In the United States, the Federation of Resident Doctors’ Association (FORDA) has sought insurance cover from the Central Government to be extended to frontline doctors and medico staff in the event of morbidity and mortality while fighting the Coronavirus as there exists a high risk of infection and the disease has no cure till date. Further, it was also brought to light that the Personal Protective Equipment (PPE) in many healthcare centres was inadequate.

In India, the country’s medico staff and police officials were praised for their efforts by a nationwide movement of clapping and cheering. New Delhi’s chief minister, Arvind Kejriwal announced an insurance cover of Rs. 1 crore for loss of lives of frontline healthcare personnel and sanitation workers employed at the city for fighting COVID-19. Mr Kejriwal compared the service of health workers to that of the soldiers.

In Indonesia, Government in addition to providing extra masks, goggles, hazmat suits and other protective equipment. The Government announced incentives up to Rp 15 million for medical doctors and nurses, in addition to compensation of Rp 300 million health insurance for death due to virus.[1]

The Malaysian Government through its Ministry of Health (MOH) declared special monthly allowance RM 400 (Malaysian Ringgit) for the permanent and contract government doctors and other healthcare workers who are serving as front liners fighting COVID-19. This scheme also includes the Rapid Assessment Teams and Rapid Response Teams, Ambulatory Treatment Units and their drivers. These special allowances began in February 2020 and will continue till the outbreak concludes.[2]

The Chinese Government has a unique system of incentivising the healthcare workers in the province of Hubei. The family-based model was employed where; the children of medico staff applying for high schools will receive additional points in their entrance exams and the younger children to be prioritised for admissions at public kindergartens.[3]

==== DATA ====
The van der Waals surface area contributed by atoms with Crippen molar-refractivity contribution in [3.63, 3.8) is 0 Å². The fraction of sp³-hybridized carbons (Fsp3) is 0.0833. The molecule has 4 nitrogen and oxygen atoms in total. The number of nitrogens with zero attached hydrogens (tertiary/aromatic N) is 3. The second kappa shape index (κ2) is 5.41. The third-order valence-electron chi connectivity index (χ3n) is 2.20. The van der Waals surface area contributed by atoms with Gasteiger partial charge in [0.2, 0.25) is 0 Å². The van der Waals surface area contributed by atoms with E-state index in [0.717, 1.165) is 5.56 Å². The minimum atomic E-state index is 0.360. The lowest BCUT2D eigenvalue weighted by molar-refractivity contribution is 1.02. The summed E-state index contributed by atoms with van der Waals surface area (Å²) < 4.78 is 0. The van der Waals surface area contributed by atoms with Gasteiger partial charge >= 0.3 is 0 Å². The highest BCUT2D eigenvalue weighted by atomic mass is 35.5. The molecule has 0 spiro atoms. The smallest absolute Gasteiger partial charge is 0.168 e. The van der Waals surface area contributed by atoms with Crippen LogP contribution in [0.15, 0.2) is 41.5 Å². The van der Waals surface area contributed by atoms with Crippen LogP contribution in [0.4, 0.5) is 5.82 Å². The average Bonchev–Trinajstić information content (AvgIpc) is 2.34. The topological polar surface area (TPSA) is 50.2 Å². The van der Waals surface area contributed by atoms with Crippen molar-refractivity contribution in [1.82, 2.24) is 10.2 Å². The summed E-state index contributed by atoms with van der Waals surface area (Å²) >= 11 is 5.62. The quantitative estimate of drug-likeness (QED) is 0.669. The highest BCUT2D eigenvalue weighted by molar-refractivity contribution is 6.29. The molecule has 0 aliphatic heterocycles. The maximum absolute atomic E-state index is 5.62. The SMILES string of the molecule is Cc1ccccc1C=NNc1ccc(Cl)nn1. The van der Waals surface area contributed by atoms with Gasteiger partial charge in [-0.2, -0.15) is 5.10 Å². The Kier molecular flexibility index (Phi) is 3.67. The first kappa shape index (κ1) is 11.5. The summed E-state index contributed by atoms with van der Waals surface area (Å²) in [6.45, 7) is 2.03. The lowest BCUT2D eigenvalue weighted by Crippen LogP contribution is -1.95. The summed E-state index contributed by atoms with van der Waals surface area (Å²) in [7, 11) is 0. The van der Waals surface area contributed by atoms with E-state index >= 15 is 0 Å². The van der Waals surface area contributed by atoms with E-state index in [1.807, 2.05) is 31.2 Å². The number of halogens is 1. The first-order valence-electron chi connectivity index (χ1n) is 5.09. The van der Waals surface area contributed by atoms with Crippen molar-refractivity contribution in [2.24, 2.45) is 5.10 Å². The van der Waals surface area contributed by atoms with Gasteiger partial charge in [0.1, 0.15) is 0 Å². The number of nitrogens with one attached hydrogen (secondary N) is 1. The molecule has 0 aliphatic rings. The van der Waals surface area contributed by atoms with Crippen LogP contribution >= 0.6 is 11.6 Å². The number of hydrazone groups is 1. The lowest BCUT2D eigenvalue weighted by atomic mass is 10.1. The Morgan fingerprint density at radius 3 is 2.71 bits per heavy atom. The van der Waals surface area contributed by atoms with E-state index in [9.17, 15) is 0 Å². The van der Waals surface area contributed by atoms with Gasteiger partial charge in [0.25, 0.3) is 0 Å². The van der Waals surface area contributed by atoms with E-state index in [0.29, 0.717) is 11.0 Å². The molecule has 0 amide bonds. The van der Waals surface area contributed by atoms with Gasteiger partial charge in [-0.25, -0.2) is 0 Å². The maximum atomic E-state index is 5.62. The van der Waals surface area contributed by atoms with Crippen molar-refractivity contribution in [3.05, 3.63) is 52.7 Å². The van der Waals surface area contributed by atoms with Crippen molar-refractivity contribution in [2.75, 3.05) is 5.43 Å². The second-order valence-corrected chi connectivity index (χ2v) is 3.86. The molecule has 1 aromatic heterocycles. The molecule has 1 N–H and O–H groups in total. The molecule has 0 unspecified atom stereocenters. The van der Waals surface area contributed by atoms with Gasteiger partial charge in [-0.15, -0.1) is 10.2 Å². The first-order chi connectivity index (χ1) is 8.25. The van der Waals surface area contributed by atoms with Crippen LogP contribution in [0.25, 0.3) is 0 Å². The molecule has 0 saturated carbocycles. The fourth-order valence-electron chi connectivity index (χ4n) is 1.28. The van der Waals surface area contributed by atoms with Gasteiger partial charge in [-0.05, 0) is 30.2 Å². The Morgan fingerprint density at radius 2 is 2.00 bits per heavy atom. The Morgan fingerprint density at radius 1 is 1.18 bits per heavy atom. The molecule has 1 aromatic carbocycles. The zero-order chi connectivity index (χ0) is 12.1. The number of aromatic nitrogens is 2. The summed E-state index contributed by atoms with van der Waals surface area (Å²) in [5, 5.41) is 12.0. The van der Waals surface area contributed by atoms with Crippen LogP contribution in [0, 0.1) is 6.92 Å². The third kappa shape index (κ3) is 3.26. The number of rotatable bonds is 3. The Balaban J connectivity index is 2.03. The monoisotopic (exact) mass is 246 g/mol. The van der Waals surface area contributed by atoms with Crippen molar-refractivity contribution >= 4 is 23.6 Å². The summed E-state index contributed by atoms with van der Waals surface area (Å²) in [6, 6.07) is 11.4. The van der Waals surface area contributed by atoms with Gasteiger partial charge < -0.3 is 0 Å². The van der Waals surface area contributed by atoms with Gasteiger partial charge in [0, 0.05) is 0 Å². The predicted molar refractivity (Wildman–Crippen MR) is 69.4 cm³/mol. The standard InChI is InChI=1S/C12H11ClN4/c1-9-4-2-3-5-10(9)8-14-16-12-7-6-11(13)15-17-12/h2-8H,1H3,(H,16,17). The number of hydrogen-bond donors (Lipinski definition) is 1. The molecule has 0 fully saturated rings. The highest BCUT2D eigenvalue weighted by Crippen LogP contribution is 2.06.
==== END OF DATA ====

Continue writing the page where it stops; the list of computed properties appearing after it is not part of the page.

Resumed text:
Bangladeshi Prime Minister, Sheikh Hasina has declared a special insurance and stimulus package for government hospital’s doctors and nurses, health officials, field administrative officers, law enforcers and relief workers for their frontline roles in the fight against COVID-19. In addition, she also highlighted the health insurance of Tk 5-10 lakhs according to the ranks.[4]


The World Health Organization declared COVID-19 outbreak as a Public Health Emergency of International Concern on 30th January 2020. Certainly, with the Pradhan Mantri Garib Kalyan Package (PMGKP), the Modi administration is taking a bold step in providing India’s medico staff and other front liners much need protection against the foreseeable risk of lives and medical expenditures resulting out of the treatment of COVID-19 patients, the disease is highly contagious. Nevertheless, the Modi administration is well aware that the PMGKP is only part of the solution. To his credit, the Prime Minister has repeatedly stressed the importance of social distancing and sanitisation and personal hygiene as a precursor to safety. As the virus spreads manifold, the nationals resort to the doctors, as the ultimate life saviours. On one hand where tireless efforts are being put to place to find the cure for the pandemic, meanwhile, the medical professionals are requested to take charge. It is for this highly contagious disease that the doctors in service are being appreciated and prompted to deliver extensive care to the patients in need. The onus is thus, on the Government to make sure that the health risks to such front liners are covered in state expenditure and loss of life if any, mandatorily be insured.

The PMGKP is an excellent step to provide comprehensive health insurance to the in-service medical professionals at all levels. However, as provided in an account in the last segment of the article inferences can be drawn from world models, and better policies can be employed to motivate the medicos further and derive the highest potential possible. Lastly, it is recommended that a higher level of pandemic preparedness is required in future. There might be a number of economic, policy and legal barriers to achieving this level of preparedness. However, as the saying goes, “You cannot predict, but you can prepare.”